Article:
The average loser and the number of losers a trader has in their portfolio can help determine how great an impact one loss could have on your overall profits. If you’re averaging 3x more winners than losers, for example, it could be safe to add another strategy like scalping, because losses won’t have as much of an impact on your bottom line.

If you’re not doing so well with this metric, or even worse, if you’re losing money on every trade, strategies with higher win rates are probably better for individuals who don’t want to take huge risks but still want to earn impressive profits.



The riskiness of a trading strategy may be determined by the expectation of your trading profit. When you multiply the average loss and expected value together, you obtain a “expectation” measure that informs you whether or not it’s worth it to take this risk.

The measurement ranges from 0 to 0.4. It indicates that investment will almost certainly provide a negative return, with 0.5 being acceptable but anything below 1 indicating that there is no reason to be optimistic. The investment may only break even over time, but returns above 1 are healthy and have upside potential.

The risk of an investment is determined by the expectation metric (high or low). Because changes in the Forex markets are impossible to foresee, investors must carefully evaluate the expectancy of their trade against the risks of a negative outcome. Even when there is no market turbulence, you should seek trades with positive yields while assessing them. Those are investments most likely to come out ahead regardless of how events unfold!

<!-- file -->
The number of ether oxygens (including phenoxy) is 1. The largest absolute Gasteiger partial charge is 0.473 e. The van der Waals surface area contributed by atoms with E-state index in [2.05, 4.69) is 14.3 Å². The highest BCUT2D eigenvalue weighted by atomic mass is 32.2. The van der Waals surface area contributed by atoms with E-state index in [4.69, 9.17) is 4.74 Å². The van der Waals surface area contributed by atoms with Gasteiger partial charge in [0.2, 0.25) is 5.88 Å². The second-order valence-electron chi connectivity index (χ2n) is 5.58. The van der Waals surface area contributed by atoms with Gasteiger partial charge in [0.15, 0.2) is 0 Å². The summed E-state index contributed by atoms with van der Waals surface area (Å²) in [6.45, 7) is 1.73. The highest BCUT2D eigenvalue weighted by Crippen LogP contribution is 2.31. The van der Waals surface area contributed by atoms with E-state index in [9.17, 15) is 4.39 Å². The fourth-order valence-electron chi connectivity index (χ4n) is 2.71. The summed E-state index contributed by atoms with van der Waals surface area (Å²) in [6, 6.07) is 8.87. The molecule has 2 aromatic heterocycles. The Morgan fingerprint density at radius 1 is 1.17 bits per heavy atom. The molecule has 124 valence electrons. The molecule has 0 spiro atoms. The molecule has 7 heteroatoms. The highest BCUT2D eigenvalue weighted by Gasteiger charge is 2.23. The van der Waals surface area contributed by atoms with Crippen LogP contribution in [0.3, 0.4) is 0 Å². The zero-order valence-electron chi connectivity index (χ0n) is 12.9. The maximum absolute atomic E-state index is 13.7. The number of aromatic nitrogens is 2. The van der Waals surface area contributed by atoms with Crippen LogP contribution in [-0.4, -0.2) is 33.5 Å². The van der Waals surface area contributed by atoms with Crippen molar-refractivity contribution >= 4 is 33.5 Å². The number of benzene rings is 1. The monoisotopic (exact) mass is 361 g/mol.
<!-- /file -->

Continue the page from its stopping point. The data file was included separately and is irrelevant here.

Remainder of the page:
The holding time is important to traders because it determines how long they are “locked” into a trade. If your trades last for weeks or months, then the total amount of profit you will make in that timeframe might not be as high because your capital cannot be reallocated elsewhere while committed to this trade.

It’s also worth noting that day trading and swing trading have different standards for their respective lengths. However, they share one common trait: more flexibility for the investor than those who prefer longer-term ventures.

The holding time can determine how much money a Forex trader makes over an extended period since they do not have access to the funds during this duration, but only after completion of said transaction. Holding time, or the amount of time a trade is open, is not only an indicator as to whether the trade was successful, but also the potential profit.

When your capital is locked away from other trades, another opportunity may arise and if you do not take advantage, all potential profits will go to waste!

Holding time limits the number of simultaneous trades due to its effects on net profit, both limiting financial gain and making trading more difficult by consuming valuable resources such as capital and mental energy.



FTUK Funded Account Disclaimer

CFTC Rule 4.41 – Hypothetical or Simulated performance results have certain limitations. Unlike an actual performance record, simulated results do not represent actual trading. Also, because the trades have not actually been executed, the results may have under-or-over compensated for the impact, if any, of certain market factors, such as lack of liquidity. Simulated trading programs, in general, are also subject to the fact that they are designed with the benefit of hindsight. No representation is being made that any account will or is likely to achieve profit or losses similar to those shown.

All our funded accounts come with a fixed equity stop out level. Once the account equity level gets below this fixed stop out bar, we will close all running trades and disable trading and access. The stop out level is a fixed value for each funding level, this means that any profit which has been made by the trader increases the loss allowance.